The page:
There are five kinds of premium Japanese sake, which come from all over the island chain, but the one we're going to focus on for our first Sake 101 post are the most common: Junmai, which literally means pure rice. These are not the sakes you drink hot in cheap sushi bars to drown out the taste, but subtle beverages made from fermented rice with the complexity of some of the world's best white wines.
Entries in sake (5)
I was diagnosed with a gluten intolerance in 2007, at the start of my formal wine and spirits education. Gluten is the name given to the composite proteins present in some of the world's most common grass-related grains—mainly wheat, rye and barley—and it's seemingly in everything. You develop it in bread to give it structure and spring, you suppress it in cakes to make them tender. And because of its elasticity, gluten is an especially pervasive ingredient in many processed foods and beverages. That got me thinking, if I gave up gluten what could I drink?
Whether you have a mild gluten allergy or live with the autoimmune disorder known as Celiac Disease, gluten-intolerance is a condition that can be managed but not cured with a gluten-free lifestyle. And there's a lot to give up when you're living gluten free. Fortunately, it turns out, you don't have to give up everything.
Naturally Gluten-Free Beverages
It was initially easy to identify the naturally gluten-free alcoholic beverages, which are those derived from sources other than grass grains. This group includes wine (made from fermented grape juice), cider (typically fermented apple or pear juice), sake (rice), rum (cane sugar), tequila (agave), etc.—the list goes on.
Beer is a different story. Most beer is produced from the brewing and fermenting of starches derived mainly from wheat and barley grains, and is therefore by definition not gluten-free. There are some exceptions, however. Beer can be produced from alternative grains like sorghum, corn and millet, and although the rise in demand for gluten-free products has resulted in a growing number of these beers, lets just say that on the merits of taste alone, they still have a way to go before making it to the beer section here at K&L. In Europe, there are a handful of brewers experimenting with and perfecting methods for making beer from de-glutenized barley, but these have yet to be imported to the western United States.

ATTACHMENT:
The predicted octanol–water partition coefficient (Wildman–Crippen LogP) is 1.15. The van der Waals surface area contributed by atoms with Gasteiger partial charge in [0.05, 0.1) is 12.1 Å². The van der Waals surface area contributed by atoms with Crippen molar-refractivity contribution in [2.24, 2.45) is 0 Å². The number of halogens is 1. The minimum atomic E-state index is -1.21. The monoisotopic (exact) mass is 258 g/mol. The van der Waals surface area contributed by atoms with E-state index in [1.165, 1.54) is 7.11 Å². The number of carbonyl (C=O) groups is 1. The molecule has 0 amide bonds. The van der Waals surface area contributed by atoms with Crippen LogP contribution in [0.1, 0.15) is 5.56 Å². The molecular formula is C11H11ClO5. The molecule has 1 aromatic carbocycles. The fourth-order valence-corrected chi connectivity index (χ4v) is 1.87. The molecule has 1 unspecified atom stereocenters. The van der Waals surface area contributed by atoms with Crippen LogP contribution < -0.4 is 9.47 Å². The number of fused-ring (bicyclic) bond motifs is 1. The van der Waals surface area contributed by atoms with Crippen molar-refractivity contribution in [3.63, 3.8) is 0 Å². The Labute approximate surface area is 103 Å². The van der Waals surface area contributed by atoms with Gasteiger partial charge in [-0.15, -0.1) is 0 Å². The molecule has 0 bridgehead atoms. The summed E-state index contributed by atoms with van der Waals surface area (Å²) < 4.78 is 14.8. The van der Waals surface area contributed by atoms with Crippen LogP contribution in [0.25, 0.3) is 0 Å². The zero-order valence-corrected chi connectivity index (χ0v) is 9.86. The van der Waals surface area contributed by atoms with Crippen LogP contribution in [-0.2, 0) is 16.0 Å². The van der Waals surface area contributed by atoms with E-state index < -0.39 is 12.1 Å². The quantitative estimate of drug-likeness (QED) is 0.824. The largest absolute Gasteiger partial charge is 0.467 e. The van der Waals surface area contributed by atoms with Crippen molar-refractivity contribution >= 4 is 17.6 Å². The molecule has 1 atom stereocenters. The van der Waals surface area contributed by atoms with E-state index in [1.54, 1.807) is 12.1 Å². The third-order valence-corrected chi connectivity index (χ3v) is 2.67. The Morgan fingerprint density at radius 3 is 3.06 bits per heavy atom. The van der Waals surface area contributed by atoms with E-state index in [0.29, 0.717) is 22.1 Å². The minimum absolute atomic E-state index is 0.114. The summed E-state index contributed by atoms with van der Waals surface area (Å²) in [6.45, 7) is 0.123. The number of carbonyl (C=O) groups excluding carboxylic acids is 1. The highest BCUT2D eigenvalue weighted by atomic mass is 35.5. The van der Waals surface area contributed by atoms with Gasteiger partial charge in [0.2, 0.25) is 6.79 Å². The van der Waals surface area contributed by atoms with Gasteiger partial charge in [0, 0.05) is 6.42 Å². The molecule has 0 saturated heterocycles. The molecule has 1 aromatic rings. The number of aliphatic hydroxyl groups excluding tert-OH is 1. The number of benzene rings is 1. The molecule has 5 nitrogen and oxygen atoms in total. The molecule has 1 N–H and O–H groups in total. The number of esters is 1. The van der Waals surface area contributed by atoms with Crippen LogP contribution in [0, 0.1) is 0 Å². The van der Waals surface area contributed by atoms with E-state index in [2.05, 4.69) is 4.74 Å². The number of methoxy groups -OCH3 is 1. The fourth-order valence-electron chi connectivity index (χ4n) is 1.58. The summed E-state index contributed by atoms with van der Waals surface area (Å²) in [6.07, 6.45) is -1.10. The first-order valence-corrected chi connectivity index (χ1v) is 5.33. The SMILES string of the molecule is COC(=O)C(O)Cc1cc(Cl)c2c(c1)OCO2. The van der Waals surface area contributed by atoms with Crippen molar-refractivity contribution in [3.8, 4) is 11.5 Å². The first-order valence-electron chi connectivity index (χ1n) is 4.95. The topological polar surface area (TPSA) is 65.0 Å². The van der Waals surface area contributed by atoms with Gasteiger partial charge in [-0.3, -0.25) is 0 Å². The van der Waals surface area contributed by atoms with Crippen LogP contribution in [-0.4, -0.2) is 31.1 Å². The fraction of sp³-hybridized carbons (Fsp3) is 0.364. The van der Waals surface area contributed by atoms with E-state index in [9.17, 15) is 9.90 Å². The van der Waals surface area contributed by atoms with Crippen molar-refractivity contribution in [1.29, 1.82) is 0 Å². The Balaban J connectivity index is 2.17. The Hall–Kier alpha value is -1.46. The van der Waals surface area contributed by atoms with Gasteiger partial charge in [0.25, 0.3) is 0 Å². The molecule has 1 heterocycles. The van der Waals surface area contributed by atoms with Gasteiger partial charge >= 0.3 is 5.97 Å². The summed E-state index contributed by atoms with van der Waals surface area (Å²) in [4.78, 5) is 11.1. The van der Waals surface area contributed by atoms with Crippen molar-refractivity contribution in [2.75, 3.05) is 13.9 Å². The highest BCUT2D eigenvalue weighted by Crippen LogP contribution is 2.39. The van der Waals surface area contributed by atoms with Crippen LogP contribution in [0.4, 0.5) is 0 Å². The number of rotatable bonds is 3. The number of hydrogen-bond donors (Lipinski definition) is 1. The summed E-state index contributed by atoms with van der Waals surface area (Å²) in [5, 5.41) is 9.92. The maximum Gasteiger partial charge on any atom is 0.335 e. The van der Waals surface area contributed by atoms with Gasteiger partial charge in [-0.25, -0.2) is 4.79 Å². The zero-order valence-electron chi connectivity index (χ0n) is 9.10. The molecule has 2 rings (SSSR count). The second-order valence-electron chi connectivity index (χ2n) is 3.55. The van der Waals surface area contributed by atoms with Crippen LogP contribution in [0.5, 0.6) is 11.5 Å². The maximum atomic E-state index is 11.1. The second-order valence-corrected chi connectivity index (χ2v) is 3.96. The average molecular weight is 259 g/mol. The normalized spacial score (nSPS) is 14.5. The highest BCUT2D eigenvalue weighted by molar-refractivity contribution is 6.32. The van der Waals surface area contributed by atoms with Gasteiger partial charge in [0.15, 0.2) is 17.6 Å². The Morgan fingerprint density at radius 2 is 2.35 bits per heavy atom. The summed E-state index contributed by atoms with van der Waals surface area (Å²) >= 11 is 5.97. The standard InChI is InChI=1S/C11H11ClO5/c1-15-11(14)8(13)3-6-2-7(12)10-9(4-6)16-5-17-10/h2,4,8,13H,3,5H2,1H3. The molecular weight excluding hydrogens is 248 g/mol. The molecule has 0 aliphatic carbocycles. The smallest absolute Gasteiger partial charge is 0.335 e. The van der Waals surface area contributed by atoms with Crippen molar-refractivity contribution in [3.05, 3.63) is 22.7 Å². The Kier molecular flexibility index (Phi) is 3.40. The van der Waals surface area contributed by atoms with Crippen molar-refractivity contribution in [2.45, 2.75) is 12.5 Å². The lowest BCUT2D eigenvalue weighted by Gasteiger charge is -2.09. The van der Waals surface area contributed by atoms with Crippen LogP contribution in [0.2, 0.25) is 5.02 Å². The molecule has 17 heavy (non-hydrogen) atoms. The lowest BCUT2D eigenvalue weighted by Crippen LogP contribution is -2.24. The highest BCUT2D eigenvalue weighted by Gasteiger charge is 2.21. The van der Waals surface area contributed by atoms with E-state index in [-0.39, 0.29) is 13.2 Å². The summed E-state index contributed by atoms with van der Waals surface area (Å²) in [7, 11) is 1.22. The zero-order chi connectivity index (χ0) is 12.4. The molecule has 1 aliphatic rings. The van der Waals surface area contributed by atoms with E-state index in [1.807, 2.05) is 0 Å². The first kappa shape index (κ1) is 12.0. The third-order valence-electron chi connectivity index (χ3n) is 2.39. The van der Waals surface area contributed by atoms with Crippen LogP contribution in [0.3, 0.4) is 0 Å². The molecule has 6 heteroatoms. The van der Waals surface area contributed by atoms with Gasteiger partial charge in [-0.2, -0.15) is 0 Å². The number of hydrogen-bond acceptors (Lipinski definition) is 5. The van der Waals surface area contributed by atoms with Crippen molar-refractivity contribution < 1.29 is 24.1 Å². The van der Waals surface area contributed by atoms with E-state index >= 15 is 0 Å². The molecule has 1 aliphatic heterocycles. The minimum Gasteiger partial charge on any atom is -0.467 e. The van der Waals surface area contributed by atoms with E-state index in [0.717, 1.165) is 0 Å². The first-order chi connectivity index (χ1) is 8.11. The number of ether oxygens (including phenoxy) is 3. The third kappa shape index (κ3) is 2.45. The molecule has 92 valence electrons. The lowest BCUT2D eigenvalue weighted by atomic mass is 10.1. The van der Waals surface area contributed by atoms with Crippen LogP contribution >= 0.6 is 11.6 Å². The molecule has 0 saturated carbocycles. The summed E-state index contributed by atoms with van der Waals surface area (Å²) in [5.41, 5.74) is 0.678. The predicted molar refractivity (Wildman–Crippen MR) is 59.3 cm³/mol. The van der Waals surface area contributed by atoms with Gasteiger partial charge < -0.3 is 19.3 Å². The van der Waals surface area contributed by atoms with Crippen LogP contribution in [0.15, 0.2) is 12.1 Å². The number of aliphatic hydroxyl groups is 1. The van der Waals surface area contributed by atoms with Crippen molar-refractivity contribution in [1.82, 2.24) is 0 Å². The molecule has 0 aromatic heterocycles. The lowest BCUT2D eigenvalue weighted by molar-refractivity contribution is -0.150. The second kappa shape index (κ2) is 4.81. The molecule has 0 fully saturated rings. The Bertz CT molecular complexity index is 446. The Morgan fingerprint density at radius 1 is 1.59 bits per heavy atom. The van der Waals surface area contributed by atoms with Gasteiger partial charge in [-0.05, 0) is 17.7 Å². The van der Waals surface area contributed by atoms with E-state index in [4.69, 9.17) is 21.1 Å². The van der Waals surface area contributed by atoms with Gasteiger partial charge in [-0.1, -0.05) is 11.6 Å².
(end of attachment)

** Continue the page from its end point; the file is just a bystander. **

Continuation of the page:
I had no idea how much I didn't know about the world of spirits until I began studying it, and moreso when I needed to learn what I could drink.
With some noteworthy outliers mentioned earlier in this article (tequila, rum, absinthe, etc) I was shocked to discover that the most widely produced and consumed spirits in the world are derived in part or entirely from a gluten-grain source (hence the term, "grain alcohol"). Vodka, so very un-glutenesque in its lightness and purity, typically starts out as mixture of gluten grains and other non-gluten starches, with only a handful of exceptions.* The whiskies of the world are distilled from fermented grain mash limited exclusively gluten-grains (barley, wheat, and rye) and corn. I was wrong about gin, too. It is not made from juniper berries, but rather is traditionally a neutral grain spirit infused with the flavor of juniper berries and other botanicals, depending on style. Like vodka, there are some exceptions, but these are rare and typically not available at the average bar or liquor store.**
Beer I could handle. But spirits? Cocktails?
With vigor fueled by desperation, I turned to the internet. I rembered Shauna James Ahern's award-winning blog, Gluten-Free Girl and the Chef, which I had discovered when looking for gluten-free recipes. Maybe Shauna knew something I didn't?
Fortunately, she did. Just typing the word "alcohol" in her blog search window took me directly to good news: the world's authorities on Celiac disease recently verifed that distillation removes the gluten protein—my elation mimicked hers: sheer celebration.
Life with booze, as it was, resumed.
Summing It Up: Anything Alcoholic but Beer
In short, that's what you can drink if you're gluten-free: Anything alcoholic but beer. This includes, but is not limited to, wine and all its derivatives (sweet wines, fortified wines, grappa, cognac, and other eau de vie), ciders (made from apple, pear, and other fruits), all-natural fruit-based liqueurs, rice-based spirits like sake and soju, and any distilled spirit, be it from a grass-grain or other source, such as whisk(e)y, vodka, gin, rum, and tequila. The only big exlusion is beer, followed by generally low-quality caramel or chocolate-infused dessert drinks where gluten may be added as a part of a thickening or sweetening agent.
Disclaimers, Links and References
While any product labelled as gluten-free must be certified according to strict health standards, not all gluten-free products are certified or labelled as such, especially in the category of alcoholic beverages, where ingredients are not as yet required by law to be listed on packaging. As with any food or beverage, it is ulitmately your responsibility as a consumer to determine if the product you intend to consume carries any risk to your health.
Safe Gluten-Free Food List on Celiac.com
American Dietetic Association standards for gluten-free foods (as reported on celiac.com, 12/10/2000)
*Exceptions include Karlsson's Gold Vodka (100% potato), Blue Ice Idaho Potato Vodka (100% potato) and local SF Bay Area's Treasure Island Distillery's China Beach Vodka (100% grape) and Baker Beach Vodka (100% corn)
**Treasure Island Distillery's Ocean Beach Gin is a worthy exception to grain-based gin, made from 100% sugar cane.
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